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Feng Shui

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Traditional ("classical," "authentic") feng shui is a Chinese ethnoscience that addresses the design and layout of cities, villages, dwellings, and buildings. The construction of graves and tombs also includes feng shui, but the rules for dwellings differ from those applied to "yin houses" (houses of the dead). Feng shui was labeled geomancy by 19th-century Christian missionaries to China; however, geomancy and feng shui differ widely in their scope, aims, and means.

Traditional feng shui uses a specialized compass called a Luopan, and a comprehensive array of calculations involving mathematical iterations. It has foundation texts, core theories and methods, and an impressive past based on archaeological discoveries and the work of archeoastronomers. The New Age versions — Black Hat Sect, Pyramid Feng Shui, Fuzion, Intuitive, etc. — do not share this history. These offshoots typically use "intuitive" methods with concepts from the 19th-century Spiritualist movement, and self-help techniques and affirmations, al0ng with modern interior design.

For example, the Black Hat Sect version of feng shui, which began in 1960s Hong Kong (and incorporated as a US church in 1986), explains feng shui as the art of arranging objects within a home to obtain an optimum flow of qi. In traditional feng shui, the objects within a structure are of lesser significance than the siting of a building and its local environment, especially microclimates. It#s believed by many that individuals using New Age methods seek to profit from naïve consumers by explaining New Age versions as "classical" or traditional" feng shui. Yet, according to recent fieldwork in rural China by Ole Bruun, qi flow is rarely a concern in traditional feng shui.

Traditional Feng Shui began as an interplay of construction and astronomy. Early Yangshao houses at Banpo (c. 4800 BCE) were oriented to catch the mid-afternoon sun at its warmest a few days after the winter solstice. (Some tribes in southern China still refer to this month as "House-building Month.") Professor David Pankenier and his associates performed retrospective computation on the Chinese sky at the time of the Banpo dwellings to show that the asterism Yingshi (Lay out the Hall, in the Warring States period and early Han era) corresponded to the sun#s location at this time.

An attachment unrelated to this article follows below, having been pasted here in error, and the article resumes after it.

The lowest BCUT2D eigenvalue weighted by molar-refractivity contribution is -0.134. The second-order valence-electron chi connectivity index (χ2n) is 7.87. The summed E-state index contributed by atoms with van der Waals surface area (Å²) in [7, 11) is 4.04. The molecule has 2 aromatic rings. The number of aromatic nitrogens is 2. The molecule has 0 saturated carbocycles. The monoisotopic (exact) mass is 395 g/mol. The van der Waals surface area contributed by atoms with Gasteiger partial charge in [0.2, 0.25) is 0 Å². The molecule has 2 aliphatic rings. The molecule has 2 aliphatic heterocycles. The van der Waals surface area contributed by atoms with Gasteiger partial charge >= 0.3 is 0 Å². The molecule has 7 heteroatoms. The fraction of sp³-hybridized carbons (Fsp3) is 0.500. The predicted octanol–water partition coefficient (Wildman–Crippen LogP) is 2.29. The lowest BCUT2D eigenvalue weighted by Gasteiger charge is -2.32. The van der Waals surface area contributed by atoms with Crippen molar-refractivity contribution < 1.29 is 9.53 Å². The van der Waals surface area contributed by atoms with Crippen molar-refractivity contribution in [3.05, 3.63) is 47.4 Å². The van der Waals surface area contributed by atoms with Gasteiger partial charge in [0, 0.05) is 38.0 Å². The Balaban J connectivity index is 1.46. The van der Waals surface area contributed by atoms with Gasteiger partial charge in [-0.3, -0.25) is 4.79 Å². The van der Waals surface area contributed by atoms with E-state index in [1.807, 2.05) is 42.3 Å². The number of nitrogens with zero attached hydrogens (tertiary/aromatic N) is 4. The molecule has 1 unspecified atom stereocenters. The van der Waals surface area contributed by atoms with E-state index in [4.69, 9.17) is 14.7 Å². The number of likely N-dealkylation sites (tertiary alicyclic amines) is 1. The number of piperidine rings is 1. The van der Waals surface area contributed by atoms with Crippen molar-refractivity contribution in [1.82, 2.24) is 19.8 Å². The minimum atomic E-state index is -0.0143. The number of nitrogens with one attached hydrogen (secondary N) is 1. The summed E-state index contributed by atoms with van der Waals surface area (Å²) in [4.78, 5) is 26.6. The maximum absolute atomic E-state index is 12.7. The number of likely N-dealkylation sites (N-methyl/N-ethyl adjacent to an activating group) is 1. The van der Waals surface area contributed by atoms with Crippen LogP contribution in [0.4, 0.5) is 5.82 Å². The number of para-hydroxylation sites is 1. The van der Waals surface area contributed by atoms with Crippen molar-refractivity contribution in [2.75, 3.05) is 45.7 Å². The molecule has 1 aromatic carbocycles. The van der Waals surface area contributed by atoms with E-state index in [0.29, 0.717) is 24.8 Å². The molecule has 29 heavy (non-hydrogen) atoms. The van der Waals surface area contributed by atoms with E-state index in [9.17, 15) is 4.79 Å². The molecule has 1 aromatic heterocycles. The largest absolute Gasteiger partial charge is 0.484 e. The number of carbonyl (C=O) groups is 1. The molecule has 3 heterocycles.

The asterism Yingshi was known as Ding during the Zhou era. Ding was used to indicate the appropriate time and orientation for a capital city, according to the Shijing. All capital cities of China, including Beijing, follow this design. The rules for capital cities and other habitations can be found in the Zhou-era Kaogong ji (Manual of Crafts). Rules for builders were codified in the Lu ban jing (Carpenter#s Manual).

A grave at Puyang (4000 BCE) that contains mosaics of the Dragon and Tiger constellations and Beidou (Big Dipper) is similarly oriented al0ng a north-south axis, and it includes the classical "heaven-round, earth-square" design applied to other buildings in China at varying periods, and was used in the design of the Temple of Heaven in Beijing.

At Taosi the traditional home of King Yao, an observatory (c. 2400 BCE) with 12 sighting windows may have been used as mentioned in Yaodian (in the Shijing) and Wudibenji (in the Shiji), as Yao assigned astronomers to observe sunrise, sunset, and evening stars in culmination. According to astronomers, Yao#s pronouncement of the four major constellations is consistent with the astronomy for the age of the observatory.

The tombs of Shang kings and their consorts at the cemetery of Xiaotun near Anyang lie on a north-south axis, ten degrees east of due north. The Xia and Shang palaces at Erlitou are also on a north-south axis, slightly west of true north. These orientations were obtained by astronomy, perhaps using liuren astrolabes; the magnetic compass or zhinan zhen was not invented until the early Han era.

The history of feng shui devices may have begun at Lingjiatan c. 3000 BCE. An excavated grave contained a jade plaque with a compass design. (Similar markings were also found on pottery from the Taihu region.) The “arrows” point to cardinal and intercardinal directions. Noted historian Li Xueqin and other researchers indicate this is an early version of a liuren astrolabe, the ancestor of the more well-known feng shui devices shi, shipan, and Luopan.

Other feng shui devices consist of two-sided boards with astronomical sightlines. Liuren astrolabes have been unearthed intact from Qin-era tombs at Wangjiatai and Zhoujiatai. These devices date between 278 BC and 209 BC.

Today feng shui practitioners can select from three types of Luopan: San He (the so-called "form school", although the compass name means "Triple Combination"), San Yuan (the so-called "compass school", although the compass name actually refers to time), and the Zong He that combines the other two.

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